“Arriva works closely with officers from the Driver & Vehicle Standards Agency to ensure our vehicles are roadworthy.
If the agency highlights any issues, we always react swiftly and fix any problems.
In regard to these reports, any issues raised were quickly addressed and services in the areas affected were provided as normal and that continues to be the case.”
Readers may feel that this was intended to be reassuring. It reassured us, at least, that “issues raised” (we speak here of roadworthiness inadequacies, remember) were “quickly addressed” and that the DVSA’s intervention has not occasioned any disruption of services; ‘normal service’ prevailed.
However, Sarah did not directly deny the core substance of the reports made to me by concerned citizens – roadworthiness inadequacies.
So I responded to Sarah, asking:
“For clarity (and perhaps I am being obtuse), could you please confirm that there has indeed been an ‘intervention’, subsequent to which matters have been resolved to the DVSA’s satisfaction? Thank you.”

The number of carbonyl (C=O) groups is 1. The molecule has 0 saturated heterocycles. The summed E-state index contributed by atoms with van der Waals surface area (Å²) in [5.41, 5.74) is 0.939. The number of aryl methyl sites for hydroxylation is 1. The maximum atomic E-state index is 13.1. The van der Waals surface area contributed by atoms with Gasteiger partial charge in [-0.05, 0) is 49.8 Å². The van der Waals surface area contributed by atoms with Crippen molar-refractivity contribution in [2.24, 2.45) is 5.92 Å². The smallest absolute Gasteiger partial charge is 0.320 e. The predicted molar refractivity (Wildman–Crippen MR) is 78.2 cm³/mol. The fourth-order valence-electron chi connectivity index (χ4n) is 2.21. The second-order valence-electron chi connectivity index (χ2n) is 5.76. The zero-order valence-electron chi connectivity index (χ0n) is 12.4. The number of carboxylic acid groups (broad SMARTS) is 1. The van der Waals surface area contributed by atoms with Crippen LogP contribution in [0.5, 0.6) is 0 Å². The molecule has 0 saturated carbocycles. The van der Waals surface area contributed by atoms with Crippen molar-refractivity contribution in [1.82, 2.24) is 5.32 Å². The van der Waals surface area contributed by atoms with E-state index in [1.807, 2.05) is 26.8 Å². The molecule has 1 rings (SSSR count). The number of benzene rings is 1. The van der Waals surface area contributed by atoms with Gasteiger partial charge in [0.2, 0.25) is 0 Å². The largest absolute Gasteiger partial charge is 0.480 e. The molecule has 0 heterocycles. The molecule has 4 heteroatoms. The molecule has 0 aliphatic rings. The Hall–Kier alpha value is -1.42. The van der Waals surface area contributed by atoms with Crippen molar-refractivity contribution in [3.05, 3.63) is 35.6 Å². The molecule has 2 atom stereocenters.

Sarah’s response was very helpful:
“For guidance: a routine DVSA check was carried out, some issues were raised, they were quickly addressed and our bus services were provided as normal. DVSA checks for all vehicles are not rare.”
In short, my three sources were bang on the money; “Some issues were raised”. Were they roadworthiness inadequacies?
The subtle – but vital – distinction between ARRIVA’s buses running “as normal” (as Sarah DANIELS assures us) and them running “as scheduled“ will escape few of ARRIVA’s passengers.
I have drawn these exchanges to the attention of North Yorkshire Council’s Corporate Director of Environment, Karl BATTERSBY. The Council, as transport authority, has been reviewing its policies.
The scary thing about roadworthiness issues is that they may cause more than delays – they may risk lives.
. . . and property: